Wobble GIFs are typically two images that give the illusion that something is wobbling back and forth, such as the cat example. So the anti-wobble GIF is a GIF where the images that make it up are all the same. The counter-example is a scene from Wes Anderson’s Fantastic Mr. Fox, and the scene itself sets up the perfect content for a wobble GIF, with a strobe light effect that makes it easy to divide images. Even though the original context emulates a wobble GIF, this new GIF goes against the traditional back-and-forth characteristic of the wobble GIF.

Posted from Intro to Digital Studies by Lauren C.

Listacles Are Killing the Russian Doll of Cultural Meaning (…gifs)

The article “Is Google Making Us Stupid?” by Nicholas Carr explains that people, especially younger generations, are becoming more and more used to reading shorter texts because of online reading. Reading is not an instinctive skill, and as technology has replaced older forms of entertainment and information (books, newspaper, etc.), we have collectively lost the ability to read for long lengths and become distracted. Studies have found that the reading style that has replaced this is one similar to skimming. Rather than reading books to gain information, the answer to most things is just a few clicks away, and requires very little reading, or can even be fulfilled visually through television.

So the popularity of listicles is no surprise to me – visually stimulating with easy-to-comprehend bullets. GIFs have become heavily ingrained in listicles, popular on sites like Buzzfeed, Snapchat, and amateur blogs like Odyssey or Her Campus.

A recent Her Campus article titled “10 Signs that You Are ~Basic~ at Davidson” caught my attention, partly because of its direct impact on Davidson but mainly because it was so unsuccessful at being a relatable listicle. And the GIFs employed didn’t make it any more relatable.

Screenshot from Davidson’s Her Campus article “10 Signs that You Are ~Basic~ at Davidson”.

And I wasn’t the only one who thought so, according to some feedback it received on Facebook.


Original post on Facebook reacting to Her Campus article.

Comments under original post.






But what I want to focus on is the use of GIFs in this article. They did not help to make the article any more relatable. As discussed in “Never Gonna GIF You Up”, “the selection and presentation of GIFs are also a performance of cultural knowledge,” demonstrating “user’s knowledge of a certain text or cultural conversation through their choices” (Miltner and Highfield 6). Much of this article made GIFs into a form of high art (for lack of better phrase), such as with the layers of meaning, the polysemy of remix, and decontextualization. While I did agree with a lot of their argument, I found myself wondering if there is a new wave of GIFs, propelled by listicles, that isn’t so concerned about the “Russian doll of cultural meaning” but is simply visually stimulating (7). I do agree that GIFs are appealing because they have so many possible interpretations, but when reading this Her Campus article, there wasn’t much room left to interpret.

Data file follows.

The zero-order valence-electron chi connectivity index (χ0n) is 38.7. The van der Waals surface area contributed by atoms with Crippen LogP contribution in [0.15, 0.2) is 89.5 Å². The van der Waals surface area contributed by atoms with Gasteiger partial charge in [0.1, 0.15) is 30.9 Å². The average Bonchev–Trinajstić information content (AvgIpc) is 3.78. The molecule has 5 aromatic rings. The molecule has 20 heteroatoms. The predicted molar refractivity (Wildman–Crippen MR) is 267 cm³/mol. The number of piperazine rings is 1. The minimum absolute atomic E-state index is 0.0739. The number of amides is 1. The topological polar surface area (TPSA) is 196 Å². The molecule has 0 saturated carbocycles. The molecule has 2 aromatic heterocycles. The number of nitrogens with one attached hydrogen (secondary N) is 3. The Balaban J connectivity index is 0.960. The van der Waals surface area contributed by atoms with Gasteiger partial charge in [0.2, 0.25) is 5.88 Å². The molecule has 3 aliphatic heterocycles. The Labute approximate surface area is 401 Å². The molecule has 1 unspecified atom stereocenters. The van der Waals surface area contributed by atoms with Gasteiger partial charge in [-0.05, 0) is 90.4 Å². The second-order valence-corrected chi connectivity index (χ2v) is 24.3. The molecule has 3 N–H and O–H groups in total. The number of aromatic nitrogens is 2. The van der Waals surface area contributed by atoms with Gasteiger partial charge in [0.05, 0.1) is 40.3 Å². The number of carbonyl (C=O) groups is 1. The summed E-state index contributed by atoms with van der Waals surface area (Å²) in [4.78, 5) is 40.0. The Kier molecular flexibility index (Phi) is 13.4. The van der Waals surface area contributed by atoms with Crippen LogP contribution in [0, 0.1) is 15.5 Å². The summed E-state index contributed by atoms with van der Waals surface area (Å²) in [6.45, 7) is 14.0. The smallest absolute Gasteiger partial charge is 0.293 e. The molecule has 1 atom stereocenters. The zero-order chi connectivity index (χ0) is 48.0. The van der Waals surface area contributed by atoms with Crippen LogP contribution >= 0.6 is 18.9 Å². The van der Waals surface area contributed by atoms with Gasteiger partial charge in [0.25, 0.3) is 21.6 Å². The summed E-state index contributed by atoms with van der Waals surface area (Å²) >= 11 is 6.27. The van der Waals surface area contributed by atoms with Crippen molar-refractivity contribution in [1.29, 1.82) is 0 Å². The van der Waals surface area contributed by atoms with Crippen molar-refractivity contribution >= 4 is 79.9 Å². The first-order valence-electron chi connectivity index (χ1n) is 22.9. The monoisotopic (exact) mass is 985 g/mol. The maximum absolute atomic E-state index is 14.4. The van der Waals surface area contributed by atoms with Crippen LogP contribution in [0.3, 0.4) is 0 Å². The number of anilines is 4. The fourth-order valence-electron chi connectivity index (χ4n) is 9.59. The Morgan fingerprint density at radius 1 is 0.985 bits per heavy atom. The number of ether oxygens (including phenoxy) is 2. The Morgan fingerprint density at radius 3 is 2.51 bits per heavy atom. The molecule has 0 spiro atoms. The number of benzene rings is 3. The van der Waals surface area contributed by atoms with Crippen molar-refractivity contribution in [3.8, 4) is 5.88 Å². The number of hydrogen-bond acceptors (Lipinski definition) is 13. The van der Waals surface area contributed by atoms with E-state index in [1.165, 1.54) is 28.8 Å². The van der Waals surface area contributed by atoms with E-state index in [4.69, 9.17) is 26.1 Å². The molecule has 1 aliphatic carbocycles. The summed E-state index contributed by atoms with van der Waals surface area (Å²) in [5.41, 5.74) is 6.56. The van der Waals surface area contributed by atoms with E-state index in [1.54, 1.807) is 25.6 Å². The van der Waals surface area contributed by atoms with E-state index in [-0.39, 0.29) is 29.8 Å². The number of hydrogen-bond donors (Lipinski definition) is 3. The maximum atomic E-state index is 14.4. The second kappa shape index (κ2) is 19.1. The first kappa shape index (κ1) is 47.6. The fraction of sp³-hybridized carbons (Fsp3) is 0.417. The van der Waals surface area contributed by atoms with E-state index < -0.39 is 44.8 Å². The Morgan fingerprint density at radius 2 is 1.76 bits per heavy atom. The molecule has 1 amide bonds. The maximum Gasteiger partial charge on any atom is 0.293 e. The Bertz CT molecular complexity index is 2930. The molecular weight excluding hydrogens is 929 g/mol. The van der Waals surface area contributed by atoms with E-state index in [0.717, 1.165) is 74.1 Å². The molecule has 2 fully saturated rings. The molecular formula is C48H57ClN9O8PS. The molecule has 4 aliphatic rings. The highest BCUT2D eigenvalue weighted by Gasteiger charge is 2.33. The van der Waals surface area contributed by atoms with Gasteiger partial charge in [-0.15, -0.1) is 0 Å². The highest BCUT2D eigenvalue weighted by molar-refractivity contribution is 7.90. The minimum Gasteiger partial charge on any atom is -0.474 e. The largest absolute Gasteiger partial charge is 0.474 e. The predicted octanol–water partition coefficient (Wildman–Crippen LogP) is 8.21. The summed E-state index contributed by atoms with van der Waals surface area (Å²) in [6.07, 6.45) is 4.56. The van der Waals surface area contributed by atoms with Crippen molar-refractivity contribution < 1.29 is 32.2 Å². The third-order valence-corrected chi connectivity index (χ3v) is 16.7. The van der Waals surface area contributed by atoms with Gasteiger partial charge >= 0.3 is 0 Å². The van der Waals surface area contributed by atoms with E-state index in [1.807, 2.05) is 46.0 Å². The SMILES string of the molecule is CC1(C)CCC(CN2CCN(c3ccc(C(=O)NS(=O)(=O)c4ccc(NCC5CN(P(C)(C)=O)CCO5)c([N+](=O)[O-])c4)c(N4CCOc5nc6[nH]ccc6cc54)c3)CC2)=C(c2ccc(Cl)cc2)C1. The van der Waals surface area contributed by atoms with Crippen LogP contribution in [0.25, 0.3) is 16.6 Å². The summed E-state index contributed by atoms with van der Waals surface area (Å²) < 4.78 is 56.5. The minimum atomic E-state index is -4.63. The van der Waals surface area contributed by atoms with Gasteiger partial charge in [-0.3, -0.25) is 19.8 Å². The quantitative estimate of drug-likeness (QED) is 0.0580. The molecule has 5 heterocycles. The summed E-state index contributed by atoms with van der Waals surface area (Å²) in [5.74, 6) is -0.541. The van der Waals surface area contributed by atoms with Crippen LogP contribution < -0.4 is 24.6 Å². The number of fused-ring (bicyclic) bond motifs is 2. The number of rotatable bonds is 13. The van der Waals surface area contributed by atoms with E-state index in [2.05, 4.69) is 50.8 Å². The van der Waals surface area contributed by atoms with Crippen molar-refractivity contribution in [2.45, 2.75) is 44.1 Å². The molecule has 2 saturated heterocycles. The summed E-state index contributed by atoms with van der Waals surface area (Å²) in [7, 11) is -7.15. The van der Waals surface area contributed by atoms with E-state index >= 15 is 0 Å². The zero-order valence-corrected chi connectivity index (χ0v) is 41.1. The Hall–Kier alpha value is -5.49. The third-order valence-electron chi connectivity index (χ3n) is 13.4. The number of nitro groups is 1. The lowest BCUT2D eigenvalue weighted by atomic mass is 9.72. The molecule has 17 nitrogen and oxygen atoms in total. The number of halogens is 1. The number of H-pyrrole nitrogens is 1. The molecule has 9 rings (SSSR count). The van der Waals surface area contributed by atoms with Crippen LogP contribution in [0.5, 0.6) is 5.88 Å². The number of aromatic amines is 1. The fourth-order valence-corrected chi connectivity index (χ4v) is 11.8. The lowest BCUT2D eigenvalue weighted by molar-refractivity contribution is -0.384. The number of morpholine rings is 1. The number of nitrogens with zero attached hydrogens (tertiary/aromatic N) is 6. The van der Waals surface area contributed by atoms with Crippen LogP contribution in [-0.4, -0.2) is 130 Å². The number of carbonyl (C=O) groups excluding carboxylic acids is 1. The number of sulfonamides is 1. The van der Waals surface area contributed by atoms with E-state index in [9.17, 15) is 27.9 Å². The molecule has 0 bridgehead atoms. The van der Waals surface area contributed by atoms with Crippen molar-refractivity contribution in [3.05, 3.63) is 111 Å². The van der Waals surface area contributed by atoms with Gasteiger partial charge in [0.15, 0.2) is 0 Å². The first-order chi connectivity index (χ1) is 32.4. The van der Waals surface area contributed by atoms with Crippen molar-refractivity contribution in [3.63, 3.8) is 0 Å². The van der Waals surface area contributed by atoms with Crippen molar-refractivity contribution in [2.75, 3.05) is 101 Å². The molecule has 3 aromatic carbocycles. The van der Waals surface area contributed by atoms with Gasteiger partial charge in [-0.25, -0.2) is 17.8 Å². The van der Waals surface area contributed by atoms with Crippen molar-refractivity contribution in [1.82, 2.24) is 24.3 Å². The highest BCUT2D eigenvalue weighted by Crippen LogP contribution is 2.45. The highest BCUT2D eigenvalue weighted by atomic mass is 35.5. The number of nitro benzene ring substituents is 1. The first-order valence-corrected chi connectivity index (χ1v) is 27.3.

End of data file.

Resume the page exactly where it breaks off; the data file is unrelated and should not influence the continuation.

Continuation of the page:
Because the GIFs were very loosely connected to the bullets in the listicle, it felt like these GIFs were picked arbitrarily through the use of a GIF archive. For example, the author typed “spin class” and picked one that clearly showed a spin class. Do GIF databases that allow GIFs to be searched for based on keywords take away from the “performance of cultural knowledge”? In this spin class example, the GIF is from the Fox sitcom New Girl. Which makes sense, since the audience is young adult women (I mean, I did get the reference), but the GIF didn’t add anything to the statement, other than some slight comedy.

Miltner and Highfield touched on the popularity of TV related GIFs, saying that “part of the reason that these genres are so prevalent is that the texts contained within them follow production tropes that make them eminently repeatable: over-the-top characters, dramatic editing styles, heightened gestures, and to-camera confessional asides” (7). Three out of the five GIFs in the article (to my knowledge/context clues) originate from TV shows. It is because of this point that I am okay with inclusion of the GIFs. Even if it didn’t make the content of the article more relatable, they TV related GIFs were familiar tropes and visually stimulating.

While this article is by no means the pinnacle of well-chosen GIFs, it is not the first time I’ve questioned the inclusion of GIFs in an article. Is it enough to say that an article benefits from GIFs because they are captivating or because the audience might recognize the origin? In cases where I don’t feel they add much to the site, it annoys me because the overuse of GIFs make my browser run slower. One of the questions that should be asked about GIF futures is will people continue to keep in mind the meanings of GIFs or simply use them as a way to grab the reader’s attention? In a technologically dependent culture, like how we have lost the ability to read for long lengths, will we become accustomed to the integration of images/GIFs and listicles before we get fidgety or distracted?


Carr, Nicholas. ‘Is Google Making Us Stupid?” The Atlantic, Atlantic Media Company. 27 Apr. 2017.